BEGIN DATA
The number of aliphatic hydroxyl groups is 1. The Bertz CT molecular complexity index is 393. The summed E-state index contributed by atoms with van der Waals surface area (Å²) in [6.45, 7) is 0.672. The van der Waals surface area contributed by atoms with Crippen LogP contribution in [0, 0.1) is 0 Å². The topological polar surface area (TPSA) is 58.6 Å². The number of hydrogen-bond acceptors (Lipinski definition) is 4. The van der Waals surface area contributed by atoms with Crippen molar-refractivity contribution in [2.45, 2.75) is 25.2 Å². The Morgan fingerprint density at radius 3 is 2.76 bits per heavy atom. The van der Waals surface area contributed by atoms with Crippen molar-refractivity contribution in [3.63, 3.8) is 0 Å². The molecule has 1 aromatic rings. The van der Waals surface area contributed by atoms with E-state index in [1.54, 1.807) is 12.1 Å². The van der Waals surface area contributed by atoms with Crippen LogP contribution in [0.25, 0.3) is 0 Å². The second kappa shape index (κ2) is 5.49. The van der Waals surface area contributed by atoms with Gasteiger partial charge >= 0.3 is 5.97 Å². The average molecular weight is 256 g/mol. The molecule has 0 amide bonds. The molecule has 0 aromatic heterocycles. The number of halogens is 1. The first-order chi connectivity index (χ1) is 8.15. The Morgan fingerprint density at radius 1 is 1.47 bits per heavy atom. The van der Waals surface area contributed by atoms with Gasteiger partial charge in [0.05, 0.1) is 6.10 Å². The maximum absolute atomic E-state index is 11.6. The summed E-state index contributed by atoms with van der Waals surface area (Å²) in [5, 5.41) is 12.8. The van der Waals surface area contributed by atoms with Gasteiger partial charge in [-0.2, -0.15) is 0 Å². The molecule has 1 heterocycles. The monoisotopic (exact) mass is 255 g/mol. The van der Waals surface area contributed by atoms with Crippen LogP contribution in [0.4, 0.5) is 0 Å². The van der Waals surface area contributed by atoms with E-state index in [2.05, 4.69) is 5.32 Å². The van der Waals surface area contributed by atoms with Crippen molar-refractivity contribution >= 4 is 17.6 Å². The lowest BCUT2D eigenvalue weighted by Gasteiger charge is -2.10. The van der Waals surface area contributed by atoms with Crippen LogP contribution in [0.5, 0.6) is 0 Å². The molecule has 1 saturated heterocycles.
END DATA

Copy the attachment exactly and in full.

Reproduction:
The number of aliphatic hydroxyl groups is 1. The Bertz CT molecular complexity index is 393. The summed E-state index contributed by atoms with van der Waals surface area (Å²) in [6.45, 7) is 0.672. The van der Waals surface area contributed by atoms with Crippen LogP contribution in [0, 0.1) is 0 Å². The topological polar surface area (TPSA) is 58.6 Å². The number of hydrogen-bond acceptors (Lipinski definition) is 4. The van der Waals surface area contributed by atoms with Crippen molar-refractivity contribution in [2.45, 2.75) is 25.2 Å². The Morgan fingerprint density at radius 3 is 2.76 bits per heavy atom. The van der Waals surface area contributed by atoms with Crippen molar-refractivity contribution in [3.63, 3.8) is 0 Å². The molecule has 1 aromatic rings. The van der Waals surface area contributed by atoms with E-state index in [1.54, 1.807) is 12.1 Å². The van der Waals surface area contributed by atoms with Crippen LogP contribution in [0.25, 0.3) is 0 Å². The second kappa shape index (κ2) is 5.49. The van der Waals surface area contributed by atoms with Gasteiger partial charge >= 0.3 is 5.97 Å². The average molecular weight is 256 g/mol. The molecule has 0 amide bonds. The molecule has 0 aromatic heterocycles. The number of halogens is 1. The first-order chi connectivity index (χ1) is 8.15. The Morgan fingerprint density at radius 1 is 1.47 bits per heavy atom. The van der Waals surface area contributed by atoms with Gasteiger partial charge in [0.05, 0.1) is 6.10 Å². The maximum absolute atomic E-state index is 11.6. The summed E-state index contributed by atoms with van der Waals surface area (Å²) in [5, 5.41) is 12.8. The van der Waals surface area contributed by atoms with Gasteiger partial charge in [-0.2, -0.15) is 0 Å². The molecule has 1 heterocycles. The monoisotopic (exact) mass is 255 g/mol. The van der Waals surface area contributed by atoms with Crippen LogP contribution in [0.4, 0.5) is 0 Å². The van der Waals surface area contributed by atoms with E-state index in [2.05, 4.69) is 5.32 Å². The van der Waals surface area contributed by atoms with Crippen molar-refractivity contribution >= 4 is 17.6 Å². The lowest BCUT2D eigenvalue weighted by Gasteiger charge is -2.10. The van der Waals surface area contributed by atoms with Crippen LogP contribution in [0.5, 0.6) is 0 Å². The molecule has 1 saturated heterocycles.